But the critical question in this case is not one of legality — it is of propriety. In matters involving high functionaries of state, the Supreme Court has often ordered special investigation teams to uncover the truth, free of political interference. The SIT into the coal scam is a prominent recent example. In instances of judicial misconduct, the Supreme Court collegium has requested judges who are suspected of corruption hangs to go on leave until the investigation is completed. Such a request was made to Justice P.D. Dinakaran, then chief justice of the Karnataka high court, when senior members of the Bar had made grave charges of misconduct. But it appears that the same principles of propriety do not apply to the Supreme Court itself. With great respect, one might have ordinarily expected the CJI to not exercise any authority, administrative or otherwise, in a matter where he has been, rightly or wrongly, implicated. Further, propriety might equally demand that the judges who are implicated go on leave, facilitating a free and fair investigation into the matter, if sanction is accorded. But in a telling indictment of the degradation of norms of propriety in the higher judiciary, this appears to be wishful thinking.
On the contrary, both judges are continuing to lay down the law of the land for scores of litigants before them and the country at large. This raises serious questions of the independence of the judiciary. The Supreme Court has been zealously protective of its own independence – even the slightest whiff of governmental involvement in appointments or transfers is frowned upon, or declared unconstitutional. However in a grave situation, as the current one, when investigating agencies under the supervision of the government have discretion whether to register a case against the named judges and the president on the aid and advice of the government (who must accord formal permission to permit the case to go ahead), not even the slightest move is taken by the court to protect its own independence. Scarcely has the rule of law been damaged so severely by judicial inaction. In the process, judicial independence is a casualty — seeming like a strategic sword to be wielded by the judiciary when its turf, rather than its actual impartiality, is under threat.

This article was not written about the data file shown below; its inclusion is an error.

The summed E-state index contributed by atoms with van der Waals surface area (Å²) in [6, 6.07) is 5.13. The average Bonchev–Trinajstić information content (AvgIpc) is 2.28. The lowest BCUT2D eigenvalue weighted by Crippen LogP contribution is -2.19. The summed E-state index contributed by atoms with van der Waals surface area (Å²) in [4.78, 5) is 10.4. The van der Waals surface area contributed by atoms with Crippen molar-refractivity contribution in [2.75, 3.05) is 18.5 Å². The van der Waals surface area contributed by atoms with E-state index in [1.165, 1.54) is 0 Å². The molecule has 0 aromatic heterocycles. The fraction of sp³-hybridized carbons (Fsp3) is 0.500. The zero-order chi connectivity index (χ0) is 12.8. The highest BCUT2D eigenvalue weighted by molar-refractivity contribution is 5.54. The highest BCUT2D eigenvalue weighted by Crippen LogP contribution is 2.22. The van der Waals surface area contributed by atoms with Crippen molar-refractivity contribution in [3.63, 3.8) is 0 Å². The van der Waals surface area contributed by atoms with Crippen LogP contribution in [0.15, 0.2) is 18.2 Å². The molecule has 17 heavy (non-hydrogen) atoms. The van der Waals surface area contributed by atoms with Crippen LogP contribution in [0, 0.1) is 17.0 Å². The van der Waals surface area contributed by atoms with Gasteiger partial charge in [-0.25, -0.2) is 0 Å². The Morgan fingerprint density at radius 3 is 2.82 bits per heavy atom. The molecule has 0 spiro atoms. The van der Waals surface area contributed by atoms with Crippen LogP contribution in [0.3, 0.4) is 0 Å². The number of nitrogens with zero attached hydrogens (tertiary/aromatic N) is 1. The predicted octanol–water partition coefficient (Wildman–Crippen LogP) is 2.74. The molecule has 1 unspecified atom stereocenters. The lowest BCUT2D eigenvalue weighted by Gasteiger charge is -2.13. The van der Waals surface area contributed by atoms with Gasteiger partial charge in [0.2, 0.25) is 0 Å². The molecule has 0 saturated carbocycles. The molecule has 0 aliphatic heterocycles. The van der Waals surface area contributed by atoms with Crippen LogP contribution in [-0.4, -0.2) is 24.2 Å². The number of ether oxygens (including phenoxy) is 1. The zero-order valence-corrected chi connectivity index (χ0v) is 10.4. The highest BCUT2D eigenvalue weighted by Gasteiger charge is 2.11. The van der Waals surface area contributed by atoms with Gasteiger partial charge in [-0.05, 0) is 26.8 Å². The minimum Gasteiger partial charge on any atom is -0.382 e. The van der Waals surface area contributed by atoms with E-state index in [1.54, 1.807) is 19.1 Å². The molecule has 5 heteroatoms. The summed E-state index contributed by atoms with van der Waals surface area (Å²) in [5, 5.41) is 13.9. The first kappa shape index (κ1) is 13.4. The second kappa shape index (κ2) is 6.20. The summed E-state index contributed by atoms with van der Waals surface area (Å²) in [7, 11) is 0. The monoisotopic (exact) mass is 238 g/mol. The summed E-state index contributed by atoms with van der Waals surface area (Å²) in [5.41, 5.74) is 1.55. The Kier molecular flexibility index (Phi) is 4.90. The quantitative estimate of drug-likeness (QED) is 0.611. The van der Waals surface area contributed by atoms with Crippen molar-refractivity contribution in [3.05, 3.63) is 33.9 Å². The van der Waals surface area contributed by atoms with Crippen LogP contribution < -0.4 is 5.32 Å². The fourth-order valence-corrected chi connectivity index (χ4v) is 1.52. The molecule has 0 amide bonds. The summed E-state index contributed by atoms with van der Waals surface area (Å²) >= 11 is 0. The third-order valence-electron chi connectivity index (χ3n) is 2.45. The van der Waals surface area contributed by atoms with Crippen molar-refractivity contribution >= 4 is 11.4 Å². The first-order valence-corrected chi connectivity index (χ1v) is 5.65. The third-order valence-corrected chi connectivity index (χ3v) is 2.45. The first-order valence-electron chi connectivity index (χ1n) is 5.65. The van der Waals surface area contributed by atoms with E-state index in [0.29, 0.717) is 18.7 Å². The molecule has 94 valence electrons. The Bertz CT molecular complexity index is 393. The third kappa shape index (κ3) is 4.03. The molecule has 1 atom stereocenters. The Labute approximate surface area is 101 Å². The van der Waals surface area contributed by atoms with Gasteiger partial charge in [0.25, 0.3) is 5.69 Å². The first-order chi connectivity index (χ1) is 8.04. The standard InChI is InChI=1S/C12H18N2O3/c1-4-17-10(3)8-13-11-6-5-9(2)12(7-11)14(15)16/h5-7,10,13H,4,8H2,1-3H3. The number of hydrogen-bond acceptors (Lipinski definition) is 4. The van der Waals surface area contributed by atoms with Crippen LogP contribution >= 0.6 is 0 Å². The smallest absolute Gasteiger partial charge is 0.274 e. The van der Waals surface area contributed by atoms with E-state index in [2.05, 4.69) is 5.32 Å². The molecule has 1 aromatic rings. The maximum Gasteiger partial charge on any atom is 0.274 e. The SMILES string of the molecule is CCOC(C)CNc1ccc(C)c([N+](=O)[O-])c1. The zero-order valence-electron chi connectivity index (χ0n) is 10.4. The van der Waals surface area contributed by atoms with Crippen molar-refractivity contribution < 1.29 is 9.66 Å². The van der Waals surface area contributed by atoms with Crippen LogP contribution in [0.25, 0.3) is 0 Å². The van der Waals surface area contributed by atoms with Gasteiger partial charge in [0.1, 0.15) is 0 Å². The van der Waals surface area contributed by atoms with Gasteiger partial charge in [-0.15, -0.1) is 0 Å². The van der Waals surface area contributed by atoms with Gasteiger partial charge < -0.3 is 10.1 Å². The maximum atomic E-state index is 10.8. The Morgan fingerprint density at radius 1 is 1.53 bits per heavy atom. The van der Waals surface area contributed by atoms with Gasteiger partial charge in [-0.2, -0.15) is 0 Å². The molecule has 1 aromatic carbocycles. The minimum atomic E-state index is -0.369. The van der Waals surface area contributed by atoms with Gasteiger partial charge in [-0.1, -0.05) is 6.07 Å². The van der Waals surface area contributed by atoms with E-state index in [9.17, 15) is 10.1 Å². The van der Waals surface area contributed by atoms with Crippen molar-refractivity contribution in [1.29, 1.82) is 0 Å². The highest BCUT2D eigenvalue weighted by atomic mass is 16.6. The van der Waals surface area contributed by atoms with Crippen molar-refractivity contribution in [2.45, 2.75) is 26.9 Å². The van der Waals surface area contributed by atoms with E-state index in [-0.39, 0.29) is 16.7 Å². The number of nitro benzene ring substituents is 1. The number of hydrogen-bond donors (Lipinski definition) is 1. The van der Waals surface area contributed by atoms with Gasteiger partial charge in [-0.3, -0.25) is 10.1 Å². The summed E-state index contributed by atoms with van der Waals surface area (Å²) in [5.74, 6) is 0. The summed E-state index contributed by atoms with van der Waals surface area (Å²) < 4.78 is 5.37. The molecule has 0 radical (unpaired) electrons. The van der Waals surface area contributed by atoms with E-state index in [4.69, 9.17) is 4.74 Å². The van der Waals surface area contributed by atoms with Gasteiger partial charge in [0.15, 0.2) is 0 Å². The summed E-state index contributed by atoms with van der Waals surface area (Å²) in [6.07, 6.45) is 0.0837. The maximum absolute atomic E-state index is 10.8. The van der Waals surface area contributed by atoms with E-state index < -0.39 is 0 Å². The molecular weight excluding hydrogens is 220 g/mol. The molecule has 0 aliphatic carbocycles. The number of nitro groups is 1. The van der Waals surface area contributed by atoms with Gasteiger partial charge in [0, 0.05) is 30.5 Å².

Ultimately, this is not a question limited to four judges and the allegations made against them. It is a question about preserving the moral authority of the court. If the Supreme Court genuinely believes that Caesar’s wife has to be above suspicion, then it is time to practice what it preaches. As Fali Nariman reminded us, “the citadel never falls, except from within”. Today, it appears to not just be falling but hurtling down. But the Supreme Court chooses to remain silent.
Arghya Sengupta is research director at Vidhi Centre for Legal Policy, a New Delhi-based think tank. Views are personal.